Access

You are not currently logged in.

Access JSTOR through your library or other institution:

login

Log in through your institution.

Journal Article

Calcium delivery and storage in plant leaves: exploring the link with water flow

Matthew Gilliham, Maclin Dayod, Bradleigh J. Hocking, Bo Xu, Simon J. Conn, Brent N. Kaiser, Roger A. Leigh and Stephen D. Tyerman
Journal of Experimental Botany
Vol. 62, No. 7, Special Issue: Plant Membrance Biology (2011), pp. 2233-2250
Published by: Oxford University Press
Stable URL: http://www.jstor.org/stable/24039129
Page Count: 18

You can always find the topics here!

Topics: Plants, Plant cells, Water flow, Calcium, Leaves, Aquaporins, Transpiration, Cell membranes, Cell walls, Xylem
Were these topics helpful?
See somethings inaccurate? Let us know!

Select the topics that are inaccurate.

Cancel
  • Download ($42.00)
  • Add to My Lists
  • Cite this Item
Preview not available
Preview not available

Abstract

Calcium (Ca) is a unique macronutrient with diverse but fundamental physiological roles in plant structure and signalling. In the majority of crops the largest proportion of long-distance calcium ion (Ca 2+ ) transport through plant tissues has been demonstrated to follow apoplastic pathways, although this paradigm is being increasingly challenged. Similarly, under certain conditions, apoplastic pathways can dominate the proportion of water flow through plants. Therefore, tissue Ca supply is often found to be tightly linked to transpiration. Once Ca is deposited in vacuoles it is rarely redistributed, which results in highly transpiring organs amassing large concentrations of Ca ([Ca]). Meanwhile, the nutritional flow of Ca 2+ must be regulated so it does not interfere with signalling events. However, water flow through plants is itself regulated by Ca 2+ , both in the apoplast via effects on cell wall structure and stomatal aperture, and within the symplast via Ca 2+ -mediated gating of aquaporins which regulates flow across membranes. In this review, an integrated model of water and Ca 2+ movement through plants is developed and how this affects [Ca] distribution and water flow within tissues is discussed, with particular emphasis on the role of aquaporins.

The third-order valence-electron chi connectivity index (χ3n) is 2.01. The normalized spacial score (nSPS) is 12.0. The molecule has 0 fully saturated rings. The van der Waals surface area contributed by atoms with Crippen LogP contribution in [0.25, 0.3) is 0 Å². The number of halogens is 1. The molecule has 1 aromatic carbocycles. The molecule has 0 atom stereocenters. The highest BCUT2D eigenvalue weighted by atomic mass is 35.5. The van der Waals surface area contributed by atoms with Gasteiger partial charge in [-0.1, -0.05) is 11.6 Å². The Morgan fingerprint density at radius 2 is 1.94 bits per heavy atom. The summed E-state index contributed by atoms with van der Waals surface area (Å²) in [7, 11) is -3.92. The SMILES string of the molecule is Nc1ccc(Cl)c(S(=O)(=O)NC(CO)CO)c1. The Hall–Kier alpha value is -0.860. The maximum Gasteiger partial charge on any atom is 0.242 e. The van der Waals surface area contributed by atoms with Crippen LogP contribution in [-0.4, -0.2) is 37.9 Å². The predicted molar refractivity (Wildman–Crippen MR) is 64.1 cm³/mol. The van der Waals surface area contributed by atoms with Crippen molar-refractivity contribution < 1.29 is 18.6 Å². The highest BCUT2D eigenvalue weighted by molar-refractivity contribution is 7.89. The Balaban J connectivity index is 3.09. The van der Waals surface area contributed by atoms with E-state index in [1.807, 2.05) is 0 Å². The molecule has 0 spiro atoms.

Page Thumbnails

  • Thumbnail: Page 
[2233]
    [2233]
  • Thumbnail: Page 
2234
    2234
  • Thumbnail: Page 
2235
    2235
  • Thumbnail: Page 
2236
    2236
  • Thumbnail: Page 
2237
    2237
  • Thumbnail: Page 
2238
    2238
  • Thumbnail: Page 
2239
    2239
  • Thumbnail: Page 
2240
    2240
  • Thumbnail: Page 
2241
    2241
  • Thumbnail: Page 
2242
    2242
  • Thumbnail: Page 
2243
    2243
  • Thumbnail: Page 
2244
    2244
  • Thumbnail: Page 
2245
    2245
  • Thumbnail: Page 
2246
    2246
  • Thumbnail: Page 
2247
    2247
  • Thumbnail: Page 
2248
    2248
  • Thumbnail: Page 
2249
    2249
  • Thumbnail: Page 
2250
    2250